Jack and Bernard developed their father’s business into a large
known as UDS (United Drapery Stores).
Lyon was a Hollywood actor who
brought his family to England in the 1940’s.
The Lyon family featured in the popular BBC radio show Life with the Lyons in the 1950’s.
the forebear of the Lyon
clan, rose to national prominence as an advisor to the king in the
1370’s. For his services he was granted
of Glamis in Angus. Later Lyons maintained these royal ties and Sir John’s grandson
Patrick was made Lord Glamis in 1445.
ninth Lord Glamis was created the Earl of Kinghorne in 1606 and his
survived, but barely, as Covenanters and as Jacobite supporters during
next turbulent period in Scottish history.
Jacobite rising of 1745 the Duke of Cumberland stayed
at Glamis on his march to the Battle of Culloden, but it
is said that he was not very welcome.”
Glamis Castle in
Angus remained the
Elizabeth Bowes-Lyon, who was later to marry King George VI, spent much
of her childhood
there. The long history of the Lyon family
was covered in Michael Hewitt’s 2014 book A
Most Remarkable Family: The History of the Lyon Family.
subsidiary line, the Lyons of Auldbar, who were descended from Sir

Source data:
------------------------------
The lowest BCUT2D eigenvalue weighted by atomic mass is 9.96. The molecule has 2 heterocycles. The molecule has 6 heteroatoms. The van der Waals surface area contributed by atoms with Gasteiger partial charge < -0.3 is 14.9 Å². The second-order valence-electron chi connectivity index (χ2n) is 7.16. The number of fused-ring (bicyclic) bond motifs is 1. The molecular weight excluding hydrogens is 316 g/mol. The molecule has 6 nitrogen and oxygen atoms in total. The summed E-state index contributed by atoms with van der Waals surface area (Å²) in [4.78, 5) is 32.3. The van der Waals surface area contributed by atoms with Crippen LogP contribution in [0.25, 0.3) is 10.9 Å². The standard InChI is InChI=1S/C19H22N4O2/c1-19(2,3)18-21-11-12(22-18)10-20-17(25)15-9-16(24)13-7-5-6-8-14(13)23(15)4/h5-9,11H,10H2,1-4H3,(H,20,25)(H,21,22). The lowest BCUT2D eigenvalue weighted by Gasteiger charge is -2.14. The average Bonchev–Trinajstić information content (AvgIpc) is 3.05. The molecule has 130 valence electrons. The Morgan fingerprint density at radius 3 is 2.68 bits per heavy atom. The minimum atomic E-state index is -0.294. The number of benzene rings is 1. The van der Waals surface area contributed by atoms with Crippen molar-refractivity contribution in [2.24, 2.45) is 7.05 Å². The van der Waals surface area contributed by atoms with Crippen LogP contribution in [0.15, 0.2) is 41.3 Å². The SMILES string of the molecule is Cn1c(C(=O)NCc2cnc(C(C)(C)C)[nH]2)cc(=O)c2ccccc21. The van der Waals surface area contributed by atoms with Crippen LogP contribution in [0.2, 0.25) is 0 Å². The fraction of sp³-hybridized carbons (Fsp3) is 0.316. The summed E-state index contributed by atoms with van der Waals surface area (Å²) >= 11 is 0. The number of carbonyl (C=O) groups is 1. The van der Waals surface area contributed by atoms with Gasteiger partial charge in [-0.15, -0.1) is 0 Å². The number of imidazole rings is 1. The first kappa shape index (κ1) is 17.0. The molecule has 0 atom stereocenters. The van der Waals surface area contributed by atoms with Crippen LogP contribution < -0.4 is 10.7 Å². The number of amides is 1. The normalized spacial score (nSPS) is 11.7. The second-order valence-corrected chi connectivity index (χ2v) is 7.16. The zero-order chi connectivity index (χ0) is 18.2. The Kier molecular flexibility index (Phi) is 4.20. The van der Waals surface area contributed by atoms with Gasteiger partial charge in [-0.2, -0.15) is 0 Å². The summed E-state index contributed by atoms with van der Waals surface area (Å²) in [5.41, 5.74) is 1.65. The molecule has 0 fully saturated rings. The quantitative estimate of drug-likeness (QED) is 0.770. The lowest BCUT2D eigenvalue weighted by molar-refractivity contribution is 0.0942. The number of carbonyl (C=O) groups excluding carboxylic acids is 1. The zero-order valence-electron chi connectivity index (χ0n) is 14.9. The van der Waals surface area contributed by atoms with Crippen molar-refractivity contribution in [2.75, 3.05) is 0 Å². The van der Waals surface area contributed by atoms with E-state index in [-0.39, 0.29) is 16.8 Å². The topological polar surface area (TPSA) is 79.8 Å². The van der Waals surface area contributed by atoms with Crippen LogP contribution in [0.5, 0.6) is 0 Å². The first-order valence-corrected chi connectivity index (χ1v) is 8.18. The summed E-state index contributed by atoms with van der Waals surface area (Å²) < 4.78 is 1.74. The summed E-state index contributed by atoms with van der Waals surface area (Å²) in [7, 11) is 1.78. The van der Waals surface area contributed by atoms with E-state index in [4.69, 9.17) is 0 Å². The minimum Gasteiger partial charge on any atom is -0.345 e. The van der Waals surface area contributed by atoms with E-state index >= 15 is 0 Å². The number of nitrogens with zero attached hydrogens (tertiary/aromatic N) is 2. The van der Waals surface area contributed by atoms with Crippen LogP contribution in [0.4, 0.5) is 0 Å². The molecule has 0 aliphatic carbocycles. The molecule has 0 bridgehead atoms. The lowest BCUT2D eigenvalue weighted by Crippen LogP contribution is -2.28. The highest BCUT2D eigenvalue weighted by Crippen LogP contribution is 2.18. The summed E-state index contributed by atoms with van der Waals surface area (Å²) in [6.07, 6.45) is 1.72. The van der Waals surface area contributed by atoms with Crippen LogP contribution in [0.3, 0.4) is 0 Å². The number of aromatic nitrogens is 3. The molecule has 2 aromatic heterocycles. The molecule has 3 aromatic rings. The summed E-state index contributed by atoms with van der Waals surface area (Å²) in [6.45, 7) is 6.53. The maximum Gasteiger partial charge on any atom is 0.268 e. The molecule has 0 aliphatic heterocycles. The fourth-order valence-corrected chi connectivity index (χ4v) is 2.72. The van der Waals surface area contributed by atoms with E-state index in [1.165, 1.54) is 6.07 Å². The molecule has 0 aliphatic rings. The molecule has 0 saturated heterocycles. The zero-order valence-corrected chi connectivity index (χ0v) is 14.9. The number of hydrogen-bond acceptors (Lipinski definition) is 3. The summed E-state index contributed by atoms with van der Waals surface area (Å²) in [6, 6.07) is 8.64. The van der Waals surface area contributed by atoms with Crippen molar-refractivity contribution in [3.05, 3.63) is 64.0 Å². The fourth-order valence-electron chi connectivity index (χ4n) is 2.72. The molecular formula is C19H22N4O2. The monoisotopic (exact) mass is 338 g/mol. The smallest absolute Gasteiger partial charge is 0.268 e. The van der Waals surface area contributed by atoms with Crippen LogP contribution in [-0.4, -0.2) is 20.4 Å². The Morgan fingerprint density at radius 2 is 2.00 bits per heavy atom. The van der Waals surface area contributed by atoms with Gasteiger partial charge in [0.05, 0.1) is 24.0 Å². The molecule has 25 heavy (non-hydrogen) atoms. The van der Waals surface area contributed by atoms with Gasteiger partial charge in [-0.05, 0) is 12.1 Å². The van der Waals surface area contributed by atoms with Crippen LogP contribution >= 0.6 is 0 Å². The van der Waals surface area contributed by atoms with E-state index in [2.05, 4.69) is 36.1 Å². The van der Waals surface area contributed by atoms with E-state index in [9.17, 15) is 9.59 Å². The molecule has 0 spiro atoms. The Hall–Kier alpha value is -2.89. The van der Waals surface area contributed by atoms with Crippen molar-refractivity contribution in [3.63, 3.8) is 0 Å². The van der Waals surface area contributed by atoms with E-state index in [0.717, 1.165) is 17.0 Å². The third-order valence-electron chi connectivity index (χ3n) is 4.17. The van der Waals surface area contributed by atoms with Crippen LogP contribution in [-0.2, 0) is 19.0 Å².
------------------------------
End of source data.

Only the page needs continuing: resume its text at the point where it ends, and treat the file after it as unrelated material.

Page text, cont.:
of Auldbar, became wealthy West India merchants in the early 1800’s,
thirteen estates in Jamaica. Andrew Ross
covered a further line in his 1901 book The
Lyons of Cossins and Wester Ogil.
This family’s holdings also included the Balmuchtie estate in
were either from the O’Laighin name in eastern
the family’s territory was centered around Kilconnell; or from the O’Liathain
name that was originally from Limerick but then was more
commonly found in northeast Cork. The
village of Castlelyons (Caislean O’Liaghin)
in the barony of Barrymore bore
evidence to their presence there. In 1890
the main Lyons numbers were in Cork, Mayo and Galway.
Many Lyons emigrated in the 19th century.
Some Lyons in Ireland were Scots, such as those that at Old Park in
descendants of David Lyons, a Belfast merchant in the 17th century.
Lyons family in Ireland was thought to have had French Huguenot origins
connections. Captain William Lyons was
said to have fled the Alps region of France for Ireland in the late
William Lyons, a supporter of Henry of Navarre and the Huguenot cause,
England after the St. Bartholomew Massacre in 1572.
Entering the army of Queen Elizabeth he
commanded a company of cavalry under the Earl of Essex in the Irish
wars of 1599.”
1622 he was able to purchase an estate at Killeen in Offaly that became
as River Lyons. A branch of the family bought the Ledestown
estate in Westmeath
and in the early 1700’s were planters in Antigua. Later
Lyons of this line, based in Hampshire,
had distinguished careers in the Royal Navy (two becoming Admirals of